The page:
Written by: Robin Joseph, Team Lead – Cloud Operations, Cyber Group Inc.
In today’s digital world, organizations rely on applications to run their business. They use automated IT solutions and DevOps methodologies to speed development and innovation. Applications and IT environments may vary from organization to organization, but one thing will remain constant: every application, script and automation tool relies on some form of privileged credential to access other tools, applications, and data.
These privileged credentials are often called “secrets” and refer to a private piece of information. Every IT system uses Secrets in the form of API keys, database credentials or encryption keys to run the applications smoothly and securely. These secrets must be hidden but at the same time it must be stored somewhere. Securely storing secrets in Cloud architecture is a challenging task for every organization.
Secrets are privileged credentials that provide digital authentication. Some common types of Secrets are database passwords, privileged account credentials, SSH keys, encryption keys, API keys, and private certificates for secure communication and data transmission.
Because the Secrets are highly sensitive and private pieces of information, it must be protected at all costs, both in transit and at rest. One of the best practices to protect Secrets is changing the value of these Secrets frequently.
We need to change the value of the Secrets frequently for the following reasons:
Your encryption algorithm can be stale and broken after many years and needs to be upgraded to the latest technology. For example, DES was awesome in 1977 but there are now better alternatives that should be used in newer environments or projects. The safe thing is to rotate your key and potentially the algorithm too.
Secrets can be compromised maliciously or unknowingly. The safe thing to do is to rotate your encryption key every so often, so that when keys do get compromised, the amount of data that you lose can be minimized.
Limiting the number of messages encrypted with the same key version helps prevent brute-force attacks enabled by cryptanalysis. Key lifetime recommendations depend on the key’s algorithm, as well as either the number of messages produced, or the total number of bytes encrypted with the same key version. For many encryption algorithms, the more data you gather, the easier it is to break. A prominent example is AES GSM that loses its protection if more than 64GB of data is encrypted with the same key.
Key rotation is the process by which you retire an encryption key, Secret, or password and replace that old key by generating a new one on a timely basis. This ensures that if keys are accidentally leaked or otherwise revealed, the plain text remains secure, assuming the adversary has not also already obtained a copy of the data encrypted under said key. Key rotation is recommended across a wide range of industries and organizations. For example, The National Institute of Standards and Technology (NIST) recommends regular and planned rotation. The Open Web Application Security Project (OWASP), and the Payment Card Industry (PCI) also requires this on a periodic basis for customer data. Most of the cloud computing platforms support such operations so that customers that are mandated to rotate keys can do so.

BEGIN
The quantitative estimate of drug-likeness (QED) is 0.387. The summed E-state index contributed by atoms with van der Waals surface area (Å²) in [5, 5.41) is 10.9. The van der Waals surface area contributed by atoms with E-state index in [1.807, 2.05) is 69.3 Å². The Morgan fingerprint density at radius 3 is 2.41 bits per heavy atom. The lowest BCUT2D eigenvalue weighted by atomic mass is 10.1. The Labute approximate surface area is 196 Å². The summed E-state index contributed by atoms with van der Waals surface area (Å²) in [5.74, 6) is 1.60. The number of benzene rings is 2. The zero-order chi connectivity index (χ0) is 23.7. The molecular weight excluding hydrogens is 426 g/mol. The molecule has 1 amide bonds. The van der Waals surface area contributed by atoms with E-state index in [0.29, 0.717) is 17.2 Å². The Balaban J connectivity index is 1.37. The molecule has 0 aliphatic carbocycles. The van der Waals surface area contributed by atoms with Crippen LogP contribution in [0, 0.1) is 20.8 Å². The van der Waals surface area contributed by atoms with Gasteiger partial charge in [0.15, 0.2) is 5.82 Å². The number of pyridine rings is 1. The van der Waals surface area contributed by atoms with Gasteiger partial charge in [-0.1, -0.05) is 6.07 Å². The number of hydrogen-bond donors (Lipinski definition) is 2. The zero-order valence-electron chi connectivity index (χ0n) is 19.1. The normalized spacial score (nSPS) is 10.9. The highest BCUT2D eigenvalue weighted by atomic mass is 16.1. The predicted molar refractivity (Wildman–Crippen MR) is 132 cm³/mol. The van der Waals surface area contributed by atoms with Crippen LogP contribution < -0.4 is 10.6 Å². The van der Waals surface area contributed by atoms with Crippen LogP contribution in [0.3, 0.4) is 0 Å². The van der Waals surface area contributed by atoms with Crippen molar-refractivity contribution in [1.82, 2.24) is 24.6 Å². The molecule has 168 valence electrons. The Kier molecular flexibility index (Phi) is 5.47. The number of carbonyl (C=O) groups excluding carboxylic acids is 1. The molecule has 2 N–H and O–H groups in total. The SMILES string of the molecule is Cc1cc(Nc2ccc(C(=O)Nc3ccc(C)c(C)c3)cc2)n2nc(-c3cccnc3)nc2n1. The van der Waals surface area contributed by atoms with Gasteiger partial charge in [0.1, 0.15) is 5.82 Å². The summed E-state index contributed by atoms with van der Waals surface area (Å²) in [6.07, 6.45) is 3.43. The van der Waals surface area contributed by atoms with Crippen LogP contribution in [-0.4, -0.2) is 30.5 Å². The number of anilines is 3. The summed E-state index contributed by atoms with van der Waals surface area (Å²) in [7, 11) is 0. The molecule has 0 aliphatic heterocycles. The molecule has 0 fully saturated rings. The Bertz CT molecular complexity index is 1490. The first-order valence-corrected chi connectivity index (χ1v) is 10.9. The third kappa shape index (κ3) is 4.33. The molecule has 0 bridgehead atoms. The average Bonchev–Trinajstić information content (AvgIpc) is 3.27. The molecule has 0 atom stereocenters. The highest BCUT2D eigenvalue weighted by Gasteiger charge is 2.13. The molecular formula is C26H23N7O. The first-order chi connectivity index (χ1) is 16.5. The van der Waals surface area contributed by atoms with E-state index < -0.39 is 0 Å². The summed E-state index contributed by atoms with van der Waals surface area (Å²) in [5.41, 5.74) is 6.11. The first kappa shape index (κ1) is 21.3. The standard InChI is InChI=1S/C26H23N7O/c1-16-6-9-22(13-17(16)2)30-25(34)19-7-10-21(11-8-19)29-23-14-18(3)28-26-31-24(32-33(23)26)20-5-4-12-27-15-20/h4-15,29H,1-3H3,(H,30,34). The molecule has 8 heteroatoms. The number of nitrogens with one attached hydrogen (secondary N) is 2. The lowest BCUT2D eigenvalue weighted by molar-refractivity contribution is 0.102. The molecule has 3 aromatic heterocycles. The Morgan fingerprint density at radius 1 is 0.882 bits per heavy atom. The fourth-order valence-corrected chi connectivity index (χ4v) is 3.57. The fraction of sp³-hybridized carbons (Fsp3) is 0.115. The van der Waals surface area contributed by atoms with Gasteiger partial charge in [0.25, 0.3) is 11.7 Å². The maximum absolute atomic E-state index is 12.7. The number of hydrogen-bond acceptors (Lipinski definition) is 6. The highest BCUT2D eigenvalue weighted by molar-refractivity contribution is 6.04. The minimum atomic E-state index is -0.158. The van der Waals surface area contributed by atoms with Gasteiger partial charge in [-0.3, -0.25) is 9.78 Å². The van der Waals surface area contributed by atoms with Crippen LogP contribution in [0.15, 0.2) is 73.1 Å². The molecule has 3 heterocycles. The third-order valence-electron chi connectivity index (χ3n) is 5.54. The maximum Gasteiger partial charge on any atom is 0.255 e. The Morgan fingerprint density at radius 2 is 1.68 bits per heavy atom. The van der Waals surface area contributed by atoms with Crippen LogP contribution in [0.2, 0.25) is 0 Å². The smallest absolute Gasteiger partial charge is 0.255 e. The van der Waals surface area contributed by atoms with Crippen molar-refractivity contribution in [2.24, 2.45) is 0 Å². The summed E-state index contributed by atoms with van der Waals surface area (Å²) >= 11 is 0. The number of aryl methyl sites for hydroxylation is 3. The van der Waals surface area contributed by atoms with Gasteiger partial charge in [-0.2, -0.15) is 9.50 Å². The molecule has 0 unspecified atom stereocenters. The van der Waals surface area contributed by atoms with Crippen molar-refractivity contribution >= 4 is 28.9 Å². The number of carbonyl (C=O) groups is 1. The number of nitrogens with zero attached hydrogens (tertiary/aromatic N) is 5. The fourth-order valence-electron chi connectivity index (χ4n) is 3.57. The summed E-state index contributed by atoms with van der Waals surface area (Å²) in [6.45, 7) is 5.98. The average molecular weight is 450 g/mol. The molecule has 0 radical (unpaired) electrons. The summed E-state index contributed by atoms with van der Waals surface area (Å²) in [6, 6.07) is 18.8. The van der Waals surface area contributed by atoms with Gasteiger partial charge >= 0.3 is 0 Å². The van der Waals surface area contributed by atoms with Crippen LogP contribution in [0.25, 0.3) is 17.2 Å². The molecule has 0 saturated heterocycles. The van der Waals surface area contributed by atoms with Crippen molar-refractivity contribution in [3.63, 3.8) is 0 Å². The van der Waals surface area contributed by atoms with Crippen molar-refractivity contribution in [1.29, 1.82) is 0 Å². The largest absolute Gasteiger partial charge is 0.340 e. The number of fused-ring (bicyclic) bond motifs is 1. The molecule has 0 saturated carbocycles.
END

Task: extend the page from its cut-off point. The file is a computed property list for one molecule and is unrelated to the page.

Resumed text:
AWS provides Secrets Manager Service which is a Secrets management service that helps you protect access to your applications, services, and IT resources. This service enables you to easily store, rotate, manage, and retrieve database credentials, API keys, and other Secrets throughout their lifecycle.
In AWS, AWS Secrets Manager helps you meet your security and compliance requirements by enabling you to rotate Secrets safely without the need for code deployments. For example, Secrets Manager offers built-in integration for Amazon RDS, Amazon Redshift, and Amazon DocumentDB and rotates these database credentials on your behalf automatically. You can customize Lambda functions to extend Secrets Manager rotation to other Secret types, such as API keys and OAuth tokens. Retrieving the Secret from Secrets Manager ensures that developers and applications are using the latest version of your Secrets.
In your application, by adding AWS SDK packages and a piece of code, you can retrieve AWS Secrets that can be used for referencing the Secrets. This can be done without hard coding or adding it as part of a CI/CD pipeline variable. This way the Secret updates need to be done only at one place and all the applications consuming that Secret get the updated value.
Key rotation on a regular interval is highly recommended as a DevSecOps best practice. It is not only making your organization compliant with Industry standards but also keeps your IT infrastructure secure. Automated key rotation methods provided by the cloud services make the whole process easily configurable if you are using an inbuilt cloud service.
Part 2 of this discussion will cover the Secret store and key rotation services provided by Azure.